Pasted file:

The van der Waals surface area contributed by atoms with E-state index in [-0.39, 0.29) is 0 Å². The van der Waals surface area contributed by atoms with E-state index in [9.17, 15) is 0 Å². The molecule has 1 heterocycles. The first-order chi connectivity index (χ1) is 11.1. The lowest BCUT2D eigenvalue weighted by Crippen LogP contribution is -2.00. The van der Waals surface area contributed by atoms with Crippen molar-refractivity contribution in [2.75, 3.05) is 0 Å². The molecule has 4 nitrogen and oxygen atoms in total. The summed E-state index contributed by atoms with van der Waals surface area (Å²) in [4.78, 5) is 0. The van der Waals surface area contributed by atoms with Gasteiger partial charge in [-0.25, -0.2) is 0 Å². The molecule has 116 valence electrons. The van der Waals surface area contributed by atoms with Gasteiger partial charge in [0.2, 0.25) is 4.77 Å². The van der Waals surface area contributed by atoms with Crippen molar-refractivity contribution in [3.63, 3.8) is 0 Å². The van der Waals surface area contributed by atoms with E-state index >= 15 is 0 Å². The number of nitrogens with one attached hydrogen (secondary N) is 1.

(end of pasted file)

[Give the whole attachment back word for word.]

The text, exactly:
The van der Waals surface area contributed by atoms with E-state index in [-0.39, 0.29) is 0 Å². The van der Waals surface area contributed by atoms with E-state index in [9.17, 15) is 0 Å². The molecule has 1 heterocycles. The first-order chi connectivity index (χ1) is 11.1. The lowest BCUT2D eigenvalue weighted by Crippen LogP contribution is -2.00. The van der Waals surface area contributed by atoms with Crippen molar-refractivity contribution in [2.75, 3.05) is 0 Å². The molecule has 4 nitrogen and oxygen atoms in total. The summed E-state index contributed by atoms with van der Waals surface area (Å²) in [4.78, 5) is 0. The van der Waals surface area contributed by atoms with Gasteiger partial charge in [-0.25, -0.2) is 0 Å². The molecule has 116 valence electrons. The van der Waals surface area contributed by atoms with Gasteiger partial charge in [0.2, 0.25) is 4.77 Å². The van der Waals surface area contributed by atoms with Crippen molar-refractivity contribution in [3.63, 3.8) is 0 Å². The van der Waals surface area contributed by atoms with E-state index >= 15 is 0 Å². The number of nitrogens with one attached hydrogen (secondary N) is 1.